But at the same time, wonderful forums and groups lead to wonderful exchange and debate. I have long enjoyed the What Are You Reading Now? and Go Review that Book! groups. It's wonderful to peek into what others are reading and share their excitement as they talk about their literature.

For academics, this can be a particularly rich way to discover others in your field. I stumbled onto some wonderful people just by looking at who shared the many texts on Victorianism and readership that I have.

Best of all, there's the Early Reviewer program! Recently released books are offered on a limited basis to those willing to review them within the community. The books are usually matched to you based on request (obviously) and also how well they fit in with your collection. So you're likely to get something you're at least somewhat keen on.

Overall, it's a wonderful tool, community, and opportunity for those of us who take books seriously.

Tuesday, January 10, 2012

Dish Gardening

Inspired by a recent article in Martha Stewart, I decided to put together a decorative dish garden. My mother helped kickstart the project by digging out a lovely, shallow soup tureen, and then I was off to the garden center to pick up materials. I bought charcoal, orchid bark, orchid food, button fern, some other houseplant, a decorative accent, and three orchids (what extravagance!). The photo below is what my raw materials looked like.

The poor orchid is soaking in a pitcher of water to loosen its roots so I could pull the exhausted potting bark out and put in fresh stuff. I don't think that orchid will want to be watered for a month.

I began my dish with a layer of gravel at the bottom to provide drainage, then some charcoal to keep the pot fresh. Root rot is not on the agenda here.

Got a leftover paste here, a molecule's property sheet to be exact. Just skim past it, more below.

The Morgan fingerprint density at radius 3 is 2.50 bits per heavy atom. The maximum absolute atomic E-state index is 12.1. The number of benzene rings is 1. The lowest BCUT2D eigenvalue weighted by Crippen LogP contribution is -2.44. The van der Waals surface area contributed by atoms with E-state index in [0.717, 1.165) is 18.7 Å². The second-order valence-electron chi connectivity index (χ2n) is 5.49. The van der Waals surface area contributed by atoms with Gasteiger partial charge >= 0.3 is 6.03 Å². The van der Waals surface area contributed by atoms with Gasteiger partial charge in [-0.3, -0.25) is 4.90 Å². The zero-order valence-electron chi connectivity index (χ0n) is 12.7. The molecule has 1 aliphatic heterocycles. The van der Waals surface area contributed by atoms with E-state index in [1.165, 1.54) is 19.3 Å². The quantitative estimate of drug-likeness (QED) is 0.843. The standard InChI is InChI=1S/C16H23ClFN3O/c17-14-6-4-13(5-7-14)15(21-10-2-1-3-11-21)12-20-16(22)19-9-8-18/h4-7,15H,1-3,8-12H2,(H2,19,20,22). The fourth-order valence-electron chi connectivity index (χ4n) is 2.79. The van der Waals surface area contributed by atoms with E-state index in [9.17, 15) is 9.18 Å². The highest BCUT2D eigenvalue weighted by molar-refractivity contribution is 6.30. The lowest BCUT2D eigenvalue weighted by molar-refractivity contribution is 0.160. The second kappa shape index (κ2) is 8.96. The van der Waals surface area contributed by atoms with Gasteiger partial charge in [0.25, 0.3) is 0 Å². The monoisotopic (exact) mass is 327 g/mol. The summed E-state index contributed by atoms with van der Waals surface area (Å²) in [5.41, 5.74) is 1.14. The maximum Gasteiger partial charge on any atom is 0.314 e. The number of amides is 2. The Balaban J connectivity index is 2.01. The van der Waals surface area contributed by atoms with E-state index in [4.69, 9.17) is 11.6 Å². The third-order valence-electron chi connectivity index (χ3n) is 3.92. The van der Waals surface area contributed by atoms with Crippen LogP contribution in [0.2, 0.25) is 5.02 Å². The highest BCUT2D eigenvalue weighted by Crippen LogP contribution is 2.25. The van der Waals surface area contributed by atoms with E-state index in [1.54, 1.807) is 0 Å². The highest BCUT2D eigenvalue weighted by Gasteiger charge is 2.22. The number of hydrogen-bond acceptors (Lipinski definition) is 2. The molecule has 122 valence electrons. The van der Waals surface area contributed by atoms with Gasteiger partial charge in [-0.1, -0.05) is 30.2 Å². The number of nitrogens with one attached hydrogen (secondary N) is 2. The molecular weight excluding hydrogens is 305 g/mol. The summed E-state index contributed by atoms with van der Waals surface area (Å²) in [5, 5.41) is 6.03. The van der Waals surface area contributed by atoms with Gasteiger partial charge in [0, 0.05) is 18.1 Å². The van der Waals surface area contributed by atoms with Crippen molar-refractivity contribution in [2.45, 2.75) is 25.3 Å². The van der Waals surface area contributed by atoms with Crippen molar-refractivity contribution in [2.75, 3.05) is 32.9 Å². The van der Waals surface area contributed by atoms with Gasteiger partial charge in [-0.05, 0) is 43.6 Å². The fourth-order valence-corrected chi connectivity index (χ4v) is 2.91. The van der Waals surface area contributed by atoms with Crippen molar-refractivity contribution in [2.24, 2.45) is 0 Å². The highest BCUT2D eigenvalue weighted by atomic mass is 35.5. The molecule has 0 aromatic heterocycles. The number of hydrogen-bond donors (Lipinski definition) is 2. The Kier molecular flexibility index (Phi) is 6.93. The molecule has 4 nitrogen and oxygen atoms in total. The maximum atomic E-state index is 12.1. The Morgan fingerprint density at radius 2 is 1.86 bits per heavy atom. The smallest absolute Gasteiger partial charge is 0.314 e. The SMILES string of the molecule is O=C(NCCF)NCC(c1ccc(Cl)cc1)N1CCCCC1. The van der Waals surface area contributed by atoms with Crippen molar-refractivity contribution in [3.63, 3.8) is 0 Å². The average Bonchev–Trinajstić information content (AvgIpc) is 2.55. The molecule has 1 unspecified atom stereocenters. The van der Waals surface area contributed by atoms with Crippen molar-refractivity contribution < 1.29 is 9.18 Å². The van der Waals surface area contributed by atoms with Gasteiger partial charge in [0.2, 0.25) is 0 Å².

Because the orchid woman was so vehement about needing to keep the roots tightly bound, I replaced the orchids in their little cups, but trimmed the cups down so that they wouldn't be visible. This will keep the roots tight and the arrangement pretty.

Then I tucked smaller plants like the button fern and the whatchamacallit around to provide stability and also variety of height and texture. (I was going to include myself more in this photo, but I was showing WAY too much cleavage!) While the orchids were well packed in bark, the other plants have little pockets of the soil that they prefer. Finally I covered the whole with some attractive mossy stuff and added my decorative accents.

My decorations, as you can see, are a wee little bridge that I bought at the garden center, along with an old marble frog. I like the "landscapey" effect of this arrangement, and I'm keeping it next to the kitchen sink where it can get sunlight and humidity. Next I'd love to try a terrarium arrangement under glass (I have a lovely cheese dome that would work perfectly), but I think I need to do more research before I prepare a whole ecosystem. I'd also probably have to do some woodland raiding for moss.